The Third Circuit recently took the opportunity to uphold key refugee law principles and make it clear to the Department of Homeland Security (DHS) that it could not bar deserving refugees from protection in the United States without a good reason. (See Yusupov v. Attorney General, No. 09-3032 (3d Cir., June 16, 2011)).
Bekhzod Yusupov and Ismoil Samadov feared they would face persecution and torture for their religious beliefs if they were deported to their native Uzbekistan. Although the Uzbek government had issued extradition requests for the two men, claiming they were wanted for subversive activity, the U.S. Department of State and two immigration judges recognized that the Uzbek government commonly uses its criminal justice system to persecute political opponents. The immigration judges determined that the men faced a likelihood of persecution and torture and were deserving of refugee protection.
But that wasn’t the end of the story. Because the attorneys for DHS argued that the men were a danger to U.S. national security, and because the Board of Immigration Appeals (BIA) agreed, the men were granted a limited and easily revocable form of protection instead of the broader protection they had sought. And what was the primary evidence that led DHS and the BIA to conclude Yusupov and Samadov were national security risks? The extradition requests. The very same spurious, unreliable extradition requests that the immigration judges and the BIA considered proof that Yusupov and Samadov would more likely than not be tortured in Uzbekistan was also the primary evidence that they were threats to U.S. security.
In fact, DHS offered no direct evidence that either man was actually a threat to national security, basing their argument on speculative and circumstantial evidence in addition to the extradition requests.
The Third Circuit reversed the BIA’s decision and directed the BIA to grant both men withholding of removal, a broader form of protection than that which they had previously been granted. If a person facing deportation can show that they will more likely than not face persecution or torture in the country to which they will be deported, then under U.S. law they must be granted withholding of removal. The law is based on the principle of “non-refoulement” found in both the Convention on the Status of Refugees and the Convention Against Torture, which both state that governments should not deport people into situations of persecution and torture.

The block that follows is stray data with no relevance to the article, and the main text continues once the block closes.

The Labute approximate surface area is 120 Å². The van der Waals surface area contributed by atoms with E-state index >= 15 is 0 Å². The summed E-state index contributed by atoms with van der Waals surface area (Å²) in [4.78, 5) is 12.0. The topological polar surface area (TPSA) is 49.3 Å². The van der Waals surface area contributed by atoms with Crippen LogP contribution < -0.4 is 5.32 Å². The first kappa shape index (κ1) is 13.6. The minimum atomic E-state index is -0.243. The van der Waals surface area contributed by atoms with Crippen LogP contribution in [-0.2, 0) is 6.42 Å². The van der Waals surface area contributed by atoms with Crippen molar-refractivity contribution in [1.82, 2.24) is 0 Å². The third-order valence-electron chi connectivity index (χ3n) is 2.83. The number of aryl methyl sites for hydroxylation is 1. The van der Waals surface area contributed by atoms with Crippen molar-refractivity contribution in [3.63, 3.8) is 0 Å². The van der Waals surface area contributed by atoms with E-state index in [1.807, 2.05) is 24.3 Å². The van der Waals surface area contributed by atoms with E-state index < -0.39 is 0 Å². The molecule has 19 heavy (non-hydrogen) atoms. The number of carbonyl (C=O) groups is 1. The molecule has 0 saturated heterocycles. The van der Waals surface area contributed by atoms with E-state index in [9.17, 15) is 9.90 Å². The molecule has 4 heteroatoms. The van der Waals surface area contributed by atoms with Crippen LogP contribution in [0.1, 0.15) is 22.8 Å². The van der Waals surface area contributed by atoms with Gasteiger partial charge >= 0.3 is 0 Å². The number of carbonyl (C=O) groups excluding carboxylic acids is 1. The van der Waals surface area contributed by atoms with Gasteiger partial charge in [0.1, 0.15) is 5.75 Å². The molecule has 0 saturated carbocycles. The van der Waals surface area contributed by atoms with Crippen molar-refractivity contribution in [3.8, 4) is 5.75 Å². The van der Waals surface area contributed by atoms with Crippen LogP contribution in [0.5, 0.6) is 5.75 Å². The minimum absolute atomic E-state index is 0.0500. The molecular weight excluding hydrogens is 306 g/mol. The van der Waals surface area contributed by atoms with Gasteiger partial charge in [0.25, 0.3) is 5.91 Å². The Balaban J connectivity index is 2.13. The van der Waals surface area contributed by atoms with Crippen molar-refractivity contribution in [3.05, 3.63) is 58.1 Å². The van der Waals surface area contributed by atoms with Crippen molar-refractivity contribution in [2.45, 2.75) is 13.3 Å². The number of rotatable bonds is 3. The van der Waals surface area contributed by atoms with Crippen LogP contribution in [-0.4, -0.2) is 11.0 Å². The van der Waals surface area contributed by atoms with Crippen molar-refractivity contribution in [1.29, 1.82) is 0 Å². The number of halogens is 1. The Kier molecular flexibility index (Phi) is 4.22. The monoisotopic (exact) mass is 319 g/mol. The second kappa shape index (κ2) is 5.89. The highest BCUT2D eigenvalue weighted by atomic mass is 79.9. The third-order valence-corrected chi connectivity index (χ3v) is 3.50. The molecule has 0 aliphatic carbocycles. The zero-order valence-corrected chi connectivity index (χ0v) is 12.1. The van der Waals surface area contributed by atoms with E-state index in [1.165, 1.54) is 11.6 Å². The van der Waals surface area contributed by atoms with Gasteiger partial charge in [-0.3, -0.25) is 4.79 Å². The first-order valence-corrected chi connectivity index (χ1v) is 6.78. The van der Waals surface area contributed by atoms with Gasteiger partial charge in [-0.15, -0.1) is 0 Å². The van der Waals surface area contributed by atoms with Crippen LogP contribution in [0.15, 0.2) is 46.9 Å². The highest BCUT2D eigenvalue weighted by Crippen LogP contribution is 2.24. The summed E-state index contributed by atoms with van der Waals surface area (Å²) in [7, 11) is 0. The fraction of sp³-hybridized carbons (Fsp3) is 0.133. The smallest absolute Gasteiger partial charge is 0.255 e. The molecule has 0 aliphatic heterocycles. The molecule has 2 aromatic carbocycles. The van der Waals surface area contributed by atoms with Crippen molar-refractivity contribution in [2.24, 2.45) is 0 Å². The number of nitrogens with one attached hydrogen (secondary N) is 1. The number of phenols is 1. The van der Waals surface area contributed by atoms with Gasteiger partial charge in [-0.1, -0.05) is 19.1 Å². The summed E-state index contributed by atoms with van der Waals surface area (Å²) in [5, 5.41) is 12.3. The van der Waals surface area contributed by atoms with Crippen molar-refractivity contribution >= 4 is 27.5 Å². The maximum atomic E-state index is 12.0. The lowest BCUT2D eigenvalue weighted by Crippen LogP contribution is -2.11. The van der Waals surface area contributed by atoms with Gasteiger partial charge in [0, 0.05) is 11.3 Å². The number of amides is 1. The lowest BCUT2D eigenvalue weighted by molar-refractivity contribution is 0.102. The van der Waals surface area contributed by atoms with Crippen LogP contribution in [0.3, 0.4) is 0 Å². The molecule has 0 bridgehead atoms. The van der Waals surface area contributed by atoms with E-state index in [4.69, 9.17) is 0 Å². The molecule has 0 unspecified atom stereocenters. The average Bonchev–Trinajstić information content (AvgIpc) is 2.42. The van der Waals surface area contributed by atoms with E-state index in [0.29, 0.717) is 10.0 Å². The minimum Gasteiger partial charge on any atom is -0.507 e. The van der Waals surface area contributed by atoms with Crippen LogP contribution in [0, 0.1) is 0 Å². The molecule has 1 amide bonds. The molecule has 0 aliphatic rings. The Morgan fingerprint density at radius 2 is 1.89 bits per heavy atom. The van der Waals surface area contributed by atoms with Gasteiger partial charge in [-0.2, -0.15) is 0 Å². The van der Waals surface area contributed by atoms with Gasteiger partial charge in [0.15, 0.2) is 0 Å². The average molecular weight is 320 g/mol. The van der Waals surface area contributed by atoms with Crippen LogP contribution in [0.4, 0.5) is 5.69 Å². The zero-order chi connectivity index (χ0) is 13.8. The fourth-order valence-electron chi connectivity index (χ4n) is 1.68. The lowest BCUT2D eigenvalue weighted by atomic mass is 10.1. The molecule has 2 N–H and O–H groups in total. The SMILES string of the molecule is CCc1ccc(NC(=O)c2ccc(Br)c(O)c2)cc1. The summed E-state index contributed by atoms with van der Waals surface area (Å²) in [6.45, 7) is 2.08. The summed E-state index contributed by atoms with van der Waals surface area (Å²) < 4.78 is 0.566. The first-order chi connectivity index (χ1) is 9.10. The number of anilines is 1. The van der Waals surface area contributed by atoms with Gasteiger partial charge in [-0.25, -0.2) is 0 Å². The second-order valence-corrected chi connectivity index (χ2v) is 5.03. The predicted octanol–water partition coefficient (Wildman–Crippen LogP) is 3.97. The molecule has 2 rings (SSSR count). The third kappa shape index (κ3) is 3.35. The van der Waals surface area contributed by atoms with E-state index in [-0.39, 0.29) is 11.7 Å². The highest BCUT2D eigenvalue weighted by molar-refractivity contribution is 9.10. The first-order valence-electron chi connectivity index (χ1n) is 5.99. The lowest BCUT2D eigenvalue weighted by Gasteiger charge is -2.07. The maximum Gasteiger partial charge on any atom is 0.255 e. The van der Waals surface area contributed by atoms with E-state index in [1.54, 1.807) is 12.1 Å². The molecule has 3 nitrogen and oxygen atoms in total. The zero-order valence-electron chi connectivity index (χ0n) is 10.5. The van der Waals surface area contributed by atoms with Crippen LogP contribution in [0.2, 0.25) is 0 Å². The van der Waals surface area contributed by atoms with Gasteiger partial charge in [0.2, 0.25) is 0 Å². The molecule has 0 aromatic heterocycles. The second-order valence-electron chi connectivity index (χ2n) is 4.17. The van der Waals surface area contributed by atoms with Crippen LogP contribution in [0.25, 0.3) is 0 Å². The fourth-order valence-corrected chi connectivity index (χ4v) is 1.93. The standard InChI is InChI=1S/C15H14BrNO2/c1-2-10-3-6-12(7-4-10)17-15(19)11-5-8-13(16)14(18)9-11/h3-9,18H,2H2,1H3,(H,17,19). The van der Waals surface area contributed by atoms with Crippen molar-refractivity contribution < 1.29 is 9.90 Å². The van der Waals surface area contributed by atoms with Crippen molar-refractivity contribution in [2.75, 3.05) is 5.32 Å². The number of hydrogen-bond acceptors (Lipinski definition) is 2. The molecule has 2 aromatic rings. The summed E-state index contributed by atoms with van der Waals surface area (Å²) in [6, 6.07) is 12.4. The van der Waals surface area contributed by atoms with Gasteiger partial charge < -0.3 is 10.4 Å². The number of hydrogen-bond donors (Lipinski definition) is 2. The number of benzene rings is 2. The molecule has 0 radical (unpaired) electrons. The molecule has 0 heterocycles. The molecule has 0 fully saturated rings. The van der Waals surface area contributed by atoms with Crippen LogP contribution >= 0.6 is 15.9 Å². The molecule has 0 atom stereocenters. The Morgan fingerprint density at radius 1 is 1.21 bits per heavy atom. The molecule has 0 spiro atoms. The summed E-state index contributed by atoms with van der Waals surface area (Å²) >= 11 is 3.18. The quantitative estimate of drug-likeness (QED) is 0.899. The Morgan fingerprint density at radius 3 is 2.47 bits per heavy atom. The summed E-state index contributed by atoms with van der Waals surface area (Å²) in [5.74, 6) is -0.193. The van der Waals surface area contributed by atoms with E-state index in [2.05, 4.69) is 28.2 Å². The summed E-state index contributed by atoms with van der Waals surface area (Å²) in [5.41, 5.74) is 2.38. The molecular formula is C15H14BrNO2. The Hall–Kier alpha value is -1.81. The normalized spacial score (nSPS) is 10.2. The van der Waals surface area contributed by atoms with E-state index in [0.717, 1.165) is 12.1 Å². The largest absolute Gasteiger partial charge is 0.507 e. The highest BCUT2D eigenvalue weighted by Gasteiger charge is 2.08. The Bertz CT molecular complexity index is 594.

Like many countries, the U.S. makes an exception to the non-refoulement principle for individuals that pose a threat to national security. But, as the Third Circuit’s decision made clear, that exception is limited to people who pose an actual, not speculative, threat, and DHS must provide reasonable grounds for believing someone is a threat. In the cases of Yusupov and Samadov, DHS failed to meet that burden.
In its decision, the Third Circuit stressed the fact that Congress passed U.S. refugee law with the intent to fully live up to the United States’ obligations under international refugee law, and that the exceptions Congress created to the non-refoulement principle were to be applied narrowly. To apply the exception broadly enough to cover individuals falsely charged with crimes by despotic governments seeking to suppress their free expression would undermine the entire purpose of U.S. refugee law, as the Columbia Law School Human Rights Institute explained in a brief amicus curiae submitted on behalf of Yusupov and Samadov. The two men, facing politically motivated criminal charges, are text-book examples of a kind of person refugee law is meant to protect. Thankfully, the Third Circuit’s decision reinforces core principles of U.S. and international refugee law, and will allow Yusupov and Samadov to receive the protection they deserve.
Human Rights USA wishes to congratulate the attorneys at Steel, Rudnick & Ruben and Seton Hall Law School’s Center for Social Justice, who represented Yusupov and Samadov, respectively, as well as the amici curiae who contributed crucial legal analysis to the case, Columbia Law School Human Rights Institute, the Asian American Legal Defense & Education Fund, Becker, Glynn, Melamed & Muffly LLP, and Debevoise & Plimpton LLP.